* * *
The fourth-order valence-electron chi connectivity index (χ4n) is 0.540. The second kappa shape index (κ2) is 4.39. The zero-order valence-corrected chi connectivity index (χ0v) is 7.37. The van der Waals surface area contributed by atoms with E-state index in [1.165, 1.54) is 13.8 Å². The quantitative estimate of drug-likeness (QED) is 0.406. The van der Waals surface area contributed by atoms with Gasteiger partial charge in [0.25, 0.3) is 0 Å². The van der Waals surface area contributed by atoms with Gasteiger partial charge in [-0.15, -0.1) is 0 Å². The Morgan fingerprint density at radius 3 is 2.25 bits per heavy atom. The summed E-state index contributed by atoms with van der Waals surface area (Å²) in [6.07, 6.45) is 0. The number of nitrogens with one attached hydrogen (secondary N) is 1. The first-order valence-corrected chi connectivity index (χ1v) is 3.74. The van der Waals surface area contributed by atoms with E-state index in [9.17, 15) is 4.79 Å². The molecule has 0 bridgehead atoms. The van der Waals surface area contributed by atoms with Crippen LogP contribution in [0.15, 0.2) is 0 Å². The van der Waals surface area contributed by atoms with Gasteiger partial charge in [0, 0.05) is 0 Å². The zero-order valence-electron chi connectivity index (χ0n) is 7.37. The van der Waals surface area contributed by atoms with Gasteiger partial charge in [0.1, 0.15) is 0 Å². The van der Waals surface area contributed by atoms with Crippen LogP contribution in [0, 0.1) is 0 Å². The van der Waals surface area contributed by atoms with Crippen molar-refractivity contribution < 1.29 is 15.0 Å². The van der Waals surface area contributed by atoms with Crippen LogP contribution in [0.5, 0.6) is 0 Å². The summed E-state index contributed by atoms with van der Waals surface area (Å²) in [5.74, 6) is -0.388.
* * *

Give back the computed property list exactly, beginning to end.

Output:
The fourth-order valence-electron chi connectivity index (χ4n) is 0.540. The second kappa shape index (κ2) is 4.39. The zero-order valence-corrected chi connectivity index (χ0v) is 7.37. The van der Waals surface area contributed by atoms with E-state index in [1.165, 1.54) is 13.8 Å². The quantitative estimate of drug-likeness (QED) is 0.406. The van der Waals surface area contributed by atoms with Gasteiger partial charge in [0.25, 0.3) is 0 Å². The van der Waals surface area contributed by atoms with Gasteiger partial charge in [-0.15, -0.1) is 0 Å². The Morgan fingerprint density at radius 3 is 2.25 bits per heavy atom. The summed E-state index contributed by atoms with van der Waals surface area (Å²) in [6.07, 6.45) is 0. The number of nitrogens with one attached hydrogen (secondary N) is 1. The first-order valence-corrected chi connectivity index (χ1v) is 3.74. The van der Waals surface area contributed by atoms with E-state index in [9.17, 15) is 4.79 Å². The molecule has 0 bridgehead atoms. The van der Waals surface area contributed by atoms with Crippen LogP contribution in [0.15, 0.2) is 0 Å². The van der Waals surface area contributed by atoms with Gasteiger partial charge in [0, 0.05) is 0 Å². The zero-order valence-electron chi connectivity index (χ0n) is 7.37. The van der Waals surface area contributed by atoms with Gasteiger partial charge in [0.1, 0.15) is 0 Å². The van der Waals surface area contributed by atoms with Crippen LogP contribution in [0, 0.1) is 0 Å². The van der Waals surface area contributed by atoms with Crippen molar-refractivity contribution < 1.29 is 15.0 Å². The van der Waals surface area contributed by atoms with Crippen LogP contribution in [0.5, 0.6) is 0 Å². The summed E-state index contributed by atoms with van der Waals surface area (Å²) in [5.74, 6) is -0.388.